In the nutrition world, condiments tend to get a bad rap—and frankly, it's deserved. A serving of ketchup can have as much sugar as a chocolate chip cookie. Sriracha? It's got sodium and again, hidden sugar. Mayo? Just, ugh.
But you don't have to resign yourself to a lifetime of naked sweet potato fries and under-seasoned healthy bowls just yet. There are lots of delicious condiments out there that aren't loaded with sugar or salt—if you know where to look.
We rounded up some of the best options and got them all verified by health coach Amie Valpone, blogger at The Healthy Apple and author of Eating Clean: The 21-Day Plan to Detox, Fight Inflammation and Reset Your Body.
Scroll down for eight condiments that are actually good for you.
"The great thing about this mayonnaise is that it's made with organic eggs, automatically making it better than other mayos that use eggs full of growth hormones," Valpone says. Another big plus? No canola oil. "The fact that this one uses avocado oil is amazing," she says. (It's been shown to protect against free radicals.) Bonus: Unlike other popular mayo brands, sugar isn't in the recipe.
Yes, ketchup requires some sweetness to taste good, but Tessemae's uses date puree instead of refined sugar, making it a winner in Valpone's book. Plus, it has apple cider vinegar, which can help balance pH levels and aid in digestion. "This is the cleanest ketchup that I've seen," she notes.
Some popular mustards pack a lot of sodium, but this one "is one of my favorite things in the world," Valpone raves. It too contains apple cider vinegar, one of only five ingredients on the label, along with mustard seed, vinegar, water, and sea salt. It doesn't get much cleaner than that!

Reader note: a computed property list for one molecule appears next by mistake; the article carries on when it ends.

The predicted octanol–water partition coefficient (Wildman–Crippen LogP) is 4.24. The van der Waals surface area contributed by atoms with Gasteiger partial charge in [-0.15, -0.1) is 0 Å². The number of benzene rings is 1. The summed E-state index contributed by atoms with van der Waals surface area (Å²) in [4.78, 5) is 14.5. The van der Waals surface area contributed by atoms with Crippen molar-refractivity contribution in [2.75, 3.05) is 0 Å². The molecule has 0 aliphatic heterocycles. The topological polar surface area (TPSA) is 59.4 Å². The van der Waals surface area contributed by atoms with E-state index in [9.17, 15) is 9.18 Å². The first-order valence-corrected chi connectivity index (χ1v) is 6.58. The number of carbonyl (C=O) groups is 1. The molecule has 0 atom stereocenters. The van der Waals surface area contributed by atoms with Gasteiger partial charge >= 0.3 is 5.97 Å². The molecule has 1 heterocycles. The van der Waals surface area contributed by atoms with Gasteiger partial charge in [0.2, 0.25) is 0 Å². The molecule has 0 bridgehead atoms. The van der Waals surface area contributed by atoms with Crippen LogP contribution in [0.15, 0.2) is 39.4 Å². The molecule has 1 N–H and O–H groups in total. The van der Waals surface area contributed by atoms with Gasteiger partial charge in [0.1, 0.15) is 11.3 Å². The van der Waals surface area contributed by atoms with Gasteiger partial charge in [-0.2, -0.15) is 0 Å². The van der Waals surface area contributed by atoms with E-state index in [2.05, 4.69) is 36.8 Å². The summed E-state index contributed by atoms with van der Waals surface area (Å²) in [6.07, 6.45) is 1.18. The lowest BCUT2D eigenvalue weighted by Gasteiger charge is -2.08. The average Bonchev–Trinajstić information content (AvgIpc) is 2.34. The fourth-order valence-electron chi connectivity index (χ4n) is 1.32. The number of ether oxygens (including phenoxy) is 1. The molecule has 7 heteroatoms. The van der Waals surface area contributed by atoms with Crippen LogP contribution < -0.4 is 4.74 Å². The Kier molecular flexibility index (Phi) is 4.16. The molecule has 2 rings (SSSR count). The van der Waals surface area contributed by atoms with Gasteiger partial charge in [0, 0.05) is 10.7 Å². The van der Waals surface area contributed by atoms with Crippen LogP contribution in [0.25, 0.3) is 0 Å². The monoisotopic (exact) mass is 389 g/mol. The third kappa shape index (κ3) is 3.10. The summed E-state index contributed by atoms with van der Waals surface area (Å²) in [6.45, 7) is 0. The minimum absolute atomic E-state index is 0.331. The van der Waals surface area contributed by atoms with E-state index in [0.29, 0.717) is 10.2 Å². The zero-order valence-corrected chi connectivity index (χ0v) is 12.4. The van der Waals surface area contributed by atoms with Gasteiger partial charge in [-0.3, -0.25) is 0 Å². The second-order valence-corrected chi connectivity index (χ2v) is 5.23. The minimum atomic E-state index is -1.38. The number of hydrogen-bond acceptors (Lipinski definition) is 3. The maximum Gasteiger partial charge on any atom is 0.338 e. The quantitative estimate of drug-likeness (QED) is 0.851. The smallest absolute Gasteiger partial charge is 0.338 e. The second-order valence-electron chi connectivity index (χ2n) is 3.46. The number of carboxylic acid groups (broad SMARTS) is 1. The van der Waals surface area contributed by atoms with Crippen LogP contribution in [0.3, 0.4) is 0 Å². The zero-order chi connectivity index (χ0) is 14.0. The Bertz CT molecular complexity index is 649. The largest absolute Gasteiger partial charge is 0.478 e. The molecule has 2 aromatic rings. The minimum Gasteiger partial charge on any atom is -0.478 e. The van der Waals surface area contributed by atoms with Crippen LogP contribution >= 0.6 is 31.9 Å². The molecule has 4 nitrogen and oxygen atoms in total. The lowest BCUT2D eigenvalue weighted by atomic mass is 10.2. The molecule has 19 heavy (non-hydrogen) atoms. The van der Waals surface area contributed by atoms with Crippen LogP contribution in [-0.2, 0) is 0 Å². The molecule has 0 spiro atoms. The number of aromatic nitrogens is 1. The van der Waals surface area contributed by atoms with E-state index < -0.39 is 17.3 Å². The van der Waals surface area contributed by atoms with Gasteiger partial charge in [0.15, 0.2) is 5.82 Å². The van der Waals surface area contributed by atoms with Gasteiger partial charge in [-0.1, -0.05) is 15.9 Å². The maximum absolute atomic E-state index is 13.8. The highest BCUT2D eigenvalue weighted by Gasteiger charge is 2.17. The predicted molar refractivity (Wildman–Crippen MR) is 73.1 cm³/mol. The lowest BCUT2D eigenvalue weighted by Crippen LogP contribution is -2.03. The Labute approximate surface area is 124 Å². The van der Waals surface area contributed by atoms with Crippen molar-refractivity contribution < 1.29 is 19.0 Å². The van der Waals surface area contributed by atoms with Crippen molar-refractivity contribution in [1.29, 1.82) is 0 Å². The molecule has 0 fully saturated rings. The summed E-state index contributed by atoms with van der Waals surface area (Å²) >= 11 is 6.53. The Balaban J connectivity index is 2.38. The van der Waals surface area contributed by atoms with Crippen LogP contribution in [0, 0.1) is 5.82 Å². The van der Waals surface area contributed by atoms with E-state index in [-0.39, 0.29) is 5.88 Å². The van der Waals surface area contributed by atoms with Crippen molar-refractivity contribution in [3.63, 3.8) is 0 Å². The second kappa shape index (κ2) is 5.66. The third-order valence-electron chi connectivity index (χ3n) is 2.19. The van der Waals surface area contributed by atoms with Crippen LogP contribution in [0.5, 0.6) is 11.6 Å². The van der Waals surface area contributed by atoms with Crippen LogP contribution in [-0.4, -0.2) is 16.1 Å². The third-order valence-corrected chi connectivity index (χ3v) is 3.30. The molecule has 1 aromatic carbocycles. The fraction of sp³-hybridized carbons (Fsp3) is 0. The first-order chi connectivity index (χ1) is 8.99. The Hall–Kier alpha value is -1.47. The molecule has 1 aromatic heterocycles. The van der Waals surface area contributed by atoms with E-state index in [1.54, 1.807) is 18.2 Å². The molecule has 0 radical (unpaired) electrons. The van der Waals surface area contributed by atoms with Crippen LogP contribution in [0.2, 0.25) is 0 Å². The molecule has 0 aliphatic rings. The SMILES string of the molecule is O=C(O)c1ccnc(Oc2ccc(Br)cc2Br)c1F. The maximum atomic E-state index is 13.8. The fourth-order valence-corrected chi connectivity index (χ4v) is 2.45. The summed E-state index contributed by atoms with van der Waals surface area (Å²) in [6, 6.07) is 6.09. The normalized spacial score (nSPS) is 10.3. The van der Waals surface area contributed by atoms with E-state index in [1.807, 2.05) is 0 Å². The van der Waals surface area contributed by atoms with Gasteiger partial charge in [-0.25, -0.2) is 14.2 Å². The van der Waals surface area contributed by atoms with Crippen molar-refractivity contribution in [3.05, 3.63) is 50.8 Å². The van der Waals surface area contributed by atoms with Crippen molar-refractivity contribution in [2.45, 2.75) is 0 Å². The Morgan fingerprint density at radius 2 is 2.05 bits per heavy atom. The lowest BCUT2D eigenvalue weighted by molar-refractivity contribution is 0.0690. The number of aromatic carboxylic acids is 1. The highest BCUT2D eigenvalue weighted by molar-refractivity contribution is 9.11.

The old-school label is the first tip-off that this hot sauce is as simple as they come, made with only aged red cayenne peppers, distilled vinegar, and salt. "Cayenne pepper is detoxing and helps a lot of people with digestion," Valpone says. Go ahead and slather it on your avocado toast.
This dip/salsa hybrid from Chobani is brand spankin' new and made with Greek yogurt as a base—hello, healthy probiotics. That's not the only thing Valpone likes about it: Each serving has three grams of protein and only one gram of sugar.
Smothering your veggies in high sodium soy sauce can make a healthy stir fry, well, not healthy at all, so this super simple, two-ingredient sauce is an awesome alternative. It's made with organic coconut sap and mineral-rich salt—and it has way less sodium than soy sauce. Need a bit more convincing? "I use it all the time," promises Valpone.
Sometimes condiments can make your meal even more nutritious, like this fiery chili paste. It's made with cumin (a known fat blaster), plus inflammation-fighting turmeric, cayenne, and ginger. It also has acerola, the cherry-like fruit that's loaded with vitamin C, so it's full of superfoods.
To make this spread, watermelon seeds (a sneaky source of protein—and a buzzy ingredient) are stone-ground into a smooth seed butter that's great on toast, fruit, in dressings, or straight out of the jar. "This is a one-ingredient whole food—there's nothing else in it," Valpone says. So go on, butter your bread on both sides.
Wanna keep channeling your inner nutritionist? Read up on these "healthy" foods that gurus actually aren't into at all. Then make sure you're up on these pervasive hydration-related myths.
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